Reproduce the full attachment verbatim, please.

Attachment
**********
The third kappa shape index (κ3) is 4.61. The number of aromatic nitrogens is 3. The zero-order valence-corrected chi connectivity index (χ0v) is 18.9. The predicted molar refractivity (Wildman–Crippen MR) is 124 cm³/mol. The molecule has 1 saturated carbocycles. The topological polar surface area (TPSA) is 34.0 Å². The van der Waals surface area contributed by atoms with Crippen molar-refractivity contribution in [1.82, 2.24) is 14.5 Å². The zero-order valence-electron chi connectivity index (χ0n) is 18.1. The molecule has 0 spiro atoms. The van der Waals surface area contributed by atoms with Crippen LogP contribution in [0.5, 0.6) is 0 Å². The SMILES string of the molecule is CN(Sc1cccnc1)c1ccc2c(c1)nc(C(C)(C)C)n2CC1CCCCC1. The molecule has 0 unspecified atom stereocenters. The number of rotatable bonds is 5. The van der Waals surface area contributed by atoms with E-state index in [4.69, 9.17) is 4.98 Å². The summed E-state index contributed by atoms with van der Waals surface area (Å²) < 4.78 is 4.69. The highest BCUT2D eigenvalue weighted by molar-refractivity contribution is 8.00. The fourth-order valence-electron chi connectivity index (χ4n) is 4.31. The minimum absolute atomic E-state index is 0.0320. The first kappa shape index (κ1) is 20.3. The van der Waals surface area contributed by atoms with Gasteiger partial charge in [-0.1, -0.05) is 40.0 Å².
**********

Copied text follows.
The third kappa shape index (κ3) is 4.61. The number of aromatic nitrogens is 3. The zero-order valence-corrected chi connectivity index (χ0v) is 18.9. The predicted molar refractivity (Wildman–Crippen MR) is 124 cm³/mol. The molecule has 1 saturated carbocycles. The topological polar surface area (TPSA) is 34.0 Å². The van der Waals surface area contributed by atoms with Crippen molar-refractivity contribution in [1.82, 2.24) is 14.5 Å². The zero-order valence-electron chi connectivity index (χ0n) is 18.1. The molecule has 0 spiro atoms. The van der Waals surface area contributed by atoms with Crippen LogP contribution in [0.5, 0.6) is 0 Å². The SMILES string of the molecule is CN(Sc1cccnc1)c1ccc2c(c1)nc(C(C)(C)C)n2CC1CCCCC1. The molecule has 0 unspecified atom stereocenters. The number of rotatable bonds is 5. The van der Waals surface area contributed by atoms with E-state index in [4.69, 9.17) is 4.98 Å². The summed E-state index contributed by atoms with van der Waals surface area (Å²) < 4.78 is 4.69. The highest BCUT2D eigenvalue weighted by molar-refractivity contribution is 8.00. The fourth-order valence-electron chi connectivity index (χ4n) is 4.31. The minimum absolute atomic E-state index is 0.0320. The first kappa shape index (κ1) is 20.3. The van der Waals surface area contributed by atoms with Gasteiger partial charge in [-0.1, -0.05) is 40.0 Å².